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New Port Richey parts ways with Hacienda developer

The Hacienda Hotel, built in 1927, remains vacant after six years of efforts to transform it into a boutique hotel and spa. New Port Richey officials plan a community cleanup of the landmark.


The Hacienda Hotel, built in 1927, remains vacant after six years of efforts to transform it into a boutique hotel and spa. New Port Richey officials plan a community cleanup of the landmark.

NEW PORT RICHEY — City officials have officially cut ties with the Jacksonville firm that wanted to redevelop the Hacienda Hotel.

Community Development Partners wanted to restore and expand the city-owned historic building into an upscale boutique hotel and spa with a restaurant and meeting space. After six years of negotiations, legal hurdles to expansion efforts and the challenges of a down economy, however, the landmark 1927 building remains vacant and has only deteriorated.

The City Council voted unanimously Tuesday evening to send a letter to CDP vice president Andrew Ham informing him that New Port Richey "plans to seek other options" for developing the hotel. Council members thanked Ham and CDP for their work over the years, but said immediate action needed to be taken on the property.

Deputy Mayor Rob Marlowe noted the economic collapse in particular had made it difficult for the project to move forward.

"They came in at probably the worst time in the last 50 years to try to complete a project like this," he said.

Council member Bill Phillips said he wanted to move on from CDP so the city could market the project with no encumbrances.

Reached by phone Wednesday, Ham said he was disappointed with the council's decision, but expressed hope for the Hacienda's success. He also left the door open for the city to rekindle negotiations with CDP. Ham estimated his company spent $250,000 over the years on architect fees, market studies and personnel time trying to move the project forward.

"We're disappointed that negotiations didn't keep going. We didn't have a binding agreement so either party is obviously free to move on," Ham said. "We wish the city well. And should they change their minds, we would be happy to sit down with them again."

The city purchased the Hacienda Hotel for $2.21 million in 2004, hoping to make it a cornerstone of a downtown redevelopment effort. But previous plans to turn the building into a lecture hall or a bed-and-breakfast fell apart. Then CDP proposed expanding the Hacienda into a 93-room boutique hotel with restaurant and retail spaces, plus a conference area and spa.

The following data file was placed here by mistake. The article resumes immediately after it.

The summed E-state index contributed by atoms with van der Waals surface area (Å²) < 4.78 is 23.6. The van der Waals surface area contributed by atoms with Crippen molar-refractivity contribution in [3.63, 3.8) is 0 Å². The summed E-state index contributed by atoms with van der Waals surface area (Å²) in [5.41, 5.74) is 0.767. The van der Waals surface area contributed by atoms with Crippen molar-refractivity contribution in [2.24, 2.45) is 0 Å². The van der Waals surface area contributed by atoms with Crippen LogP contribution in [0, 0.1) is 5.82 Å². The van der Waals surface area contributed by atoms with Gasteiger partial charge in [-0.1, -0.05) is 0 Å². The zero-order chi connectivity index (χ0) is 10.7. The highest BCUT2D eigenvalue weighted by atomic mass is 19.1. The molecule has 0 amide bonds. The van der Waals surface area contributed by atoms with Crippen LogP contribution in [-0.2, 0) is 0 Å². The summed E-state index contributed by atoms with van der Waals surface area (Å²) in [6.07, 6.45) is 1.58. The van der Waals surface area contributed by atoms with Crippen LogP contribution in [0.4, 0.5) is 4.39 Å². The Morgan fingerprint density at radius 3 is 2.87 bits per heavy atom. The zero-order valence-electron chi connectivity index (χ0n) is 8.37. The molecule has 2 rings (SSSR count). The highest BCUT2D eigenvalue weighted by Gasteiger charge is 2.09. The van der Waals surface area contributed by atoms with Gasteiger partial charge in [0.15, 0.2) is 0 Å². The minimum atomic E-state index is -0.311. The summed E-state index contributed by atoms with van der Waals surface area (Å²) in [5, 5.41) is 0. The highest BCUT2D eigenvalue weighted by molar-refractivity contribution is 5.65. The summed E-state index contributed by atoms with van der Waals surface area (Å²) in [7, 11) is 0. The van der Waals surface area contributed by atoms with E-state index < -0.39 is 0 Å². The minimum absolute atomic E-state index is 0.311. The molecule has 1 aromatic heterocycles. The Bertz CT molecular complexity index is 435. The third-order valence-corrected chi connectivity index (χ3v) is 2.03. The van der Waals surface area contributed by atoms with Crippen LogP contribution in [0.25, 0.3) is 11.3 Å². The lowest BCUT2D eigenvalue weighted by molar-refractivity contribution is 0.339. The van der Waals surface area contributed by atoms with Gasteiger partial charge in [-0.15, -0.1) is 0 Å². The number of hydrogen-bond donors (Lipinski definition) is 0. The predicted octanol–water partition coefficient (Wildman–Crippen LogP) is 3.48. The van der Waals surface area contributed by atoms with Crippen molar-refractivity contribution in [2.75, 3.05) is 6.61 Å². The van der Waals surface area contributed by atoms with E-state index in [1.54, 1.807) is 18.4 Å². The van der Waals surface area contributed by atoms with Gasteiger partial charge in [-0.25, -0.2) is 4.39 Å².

City officials are now planning to hold a community cleanup day — perhaps next month — in which volunteers can tidy up the building inside and out, in order to get the first two floors available for prospective buyers or renters to tour.

Marlowe said if reaction to recent media reports of the planned community cleanup is any indication, it will be a good day for the Hacienda.

"This is going to be a community project to end all community projects," he said.

New Port Richey approves holiday bonus, days off

In other news, the New Port Richey City Council unanimously approved a holiday package for most city employees.

The council approved a $500 lump sum bonus for all full-time employees and $250 for part-time employees, as personnel has not gotten a raise in four years. Employees had also not seen such a one-time payout since 2008, city finance director Doug Haag told the council. The cost to the city will be about $101,000.

The council also approved closing City Hall on Christmas Eve and New Year's Eve because both land on a Monday this year. The city will also close its library and recreation center on those days. Closing the city's facilities will allow for paid days off for employees but they will not be classified as holidays. Therefore, police, fire and public works employees who still must work will not receive overtime pay.

New Port Richey parts ways with Hacienda developer 12/05/12 [Last modified: Wednesday, December 5, 2012 8:22pm]
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